Thank you so much to Nick and Matt for presenting the case of a young man with a history of congenital pulmonary atresia and hypoplastic RV decades status post a bidirectional Glenn procedure coming in with shortness of breath and chest pain. The patient was found to have a severely dilated aortic root with resultant aortic insufficiency and severe pulmonary hypertension.
- When assessing a patient with congenital heart disease, it is VITAL to obtain records outlining the pathophysiology and previous procedures in order to understand their current physiology and what might go wrong.
- As Anne Thorson shared with us, in a patient with congenital heart disease who was previously doing well and then decompensates, ALWAYS consider the possibility of infection (particularly endocarditis) as the cause.
- SVC syndrome is a clinical diagnosis – see some physical exam features below.
Cyanotic Congenital Heart Lesions: There are 5 main lesions, often called the “5 Ts”, of congenital heart defects that can result in cyanosis at birth or in the neonatal period. Most of these conditions will require intervention within the first months of life.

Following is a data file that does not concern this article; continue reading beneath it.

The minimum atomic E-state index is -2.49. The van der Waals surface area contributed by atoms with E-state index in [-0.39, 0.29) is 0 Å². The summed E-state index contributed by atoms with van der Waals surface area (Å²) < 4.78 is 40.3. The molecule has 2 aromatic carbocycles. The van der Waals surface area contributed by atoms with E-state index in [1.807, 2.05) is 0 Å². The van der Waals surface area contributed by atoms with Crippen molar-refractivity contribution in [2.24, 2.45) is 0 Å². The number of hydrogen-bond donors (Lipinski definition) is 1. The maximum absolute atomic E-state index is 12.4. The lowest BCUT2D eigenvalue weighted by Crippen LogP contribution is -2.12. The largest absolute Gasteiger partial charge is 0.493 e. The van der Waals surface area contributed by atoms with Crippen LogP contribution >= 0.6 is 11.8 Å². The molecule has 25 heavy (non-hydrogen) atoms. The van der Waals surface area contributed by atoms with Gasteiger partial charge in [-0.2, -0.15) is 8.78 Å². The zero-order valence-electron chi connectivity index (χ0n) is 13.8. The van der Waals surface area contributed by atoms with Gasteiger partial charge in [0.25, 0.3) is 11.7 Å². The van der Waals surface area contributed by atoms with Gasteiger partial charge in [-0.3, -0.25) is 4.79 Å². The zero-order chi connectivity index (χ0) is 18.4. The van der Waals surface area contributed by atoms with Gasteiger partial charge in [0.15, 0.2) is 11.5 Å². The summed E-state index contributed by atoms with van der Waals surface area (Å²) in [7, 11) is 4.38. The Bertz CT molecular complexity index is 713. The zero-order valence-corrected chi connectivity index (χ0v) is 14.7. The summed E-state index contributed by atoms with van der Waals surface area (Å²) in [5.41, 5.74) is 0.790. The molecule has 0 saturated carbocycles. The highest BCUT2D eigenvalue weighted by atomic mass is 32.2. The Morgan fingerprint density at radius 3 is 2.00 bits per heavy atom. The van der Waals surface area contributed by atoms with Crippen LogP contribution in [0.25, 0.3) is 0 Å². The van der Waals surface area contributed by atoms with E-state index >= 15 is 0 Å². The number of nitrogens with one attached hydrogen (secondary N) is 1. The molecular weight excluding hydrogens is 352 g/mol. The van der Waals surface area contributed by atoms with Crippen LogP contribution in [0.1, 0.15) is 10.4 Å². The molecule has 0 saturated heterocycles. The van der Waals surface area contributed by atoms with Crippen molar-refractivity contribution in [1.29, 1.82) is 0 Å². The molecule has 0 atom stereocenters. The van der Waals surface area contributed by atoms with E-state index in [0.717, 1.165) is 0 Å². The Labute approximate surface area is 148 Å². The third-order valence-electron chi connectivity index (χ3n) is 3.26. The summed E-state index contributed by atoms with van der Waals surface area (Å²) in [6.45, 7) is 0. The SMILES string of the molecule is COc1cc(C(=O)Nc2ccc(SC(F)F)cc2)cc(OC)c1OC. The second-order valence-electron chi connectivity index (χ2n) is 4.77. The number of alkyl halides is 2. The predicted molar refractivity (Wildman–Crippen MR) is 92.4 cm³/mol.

Here’s a review on cyanotic congenital heart disease in adults. Of note, it’s from 1975… my guess is many things have changed since then and we see significantly more adult survivors of congenital disease.
Pulmonary atresia and hypoplastic RV is NOT typically a cyanotic heart lesion. However, the small RV + atretic pulmonic valve can lead to a volume and pressure overloaded state on the right side the heart. The Bidirectional Glenn Procedure reduces blood flow to the hypoplastic RV (thus offloading the pressures) by diverting the SVC directly into the pulmonary arteries. Blood return from the IVC continues to enter into the RA.
While we most commonly see SVC Syndrome in the setting of extrinsic compression or internal invasion of the SVC in malignancy, remember that there are multiple other risk factors as well!
Risk factors for SVC syndrome:
- Thoracic mass – lung cancer, lymphadenopathy, lymphoma, teratoma, thymoma
- Vascular disease – aortic aneurysm, vasculitis, AV fistula
- Scarring or Fibrosis – related to chronic infection (like histo as Harry mentioned or tuberculous mediastinitis as described by Schechter in 1954), radiation, or instrumentation
- Cardiac causes – pericarditis, atrial myxoma OR, as in this case, severe pulmonary hypertension in patient whose SVC connects directly to the pulmonary veins!
- Clot – with or without underlying malignancy or central venous catheter
Here’s another, more recent, review of SVC syndrome, describing the pathology, risk factors, diagnosis, and management.
Harry mentioned Pemberton’s sign, described in the linked NEJM images in Clinical Medicine article. Below are 2 YouTube videos showing the classic finding: signs of SVC syndrome brought on by extending the arms over the head. The second is quite dramatic.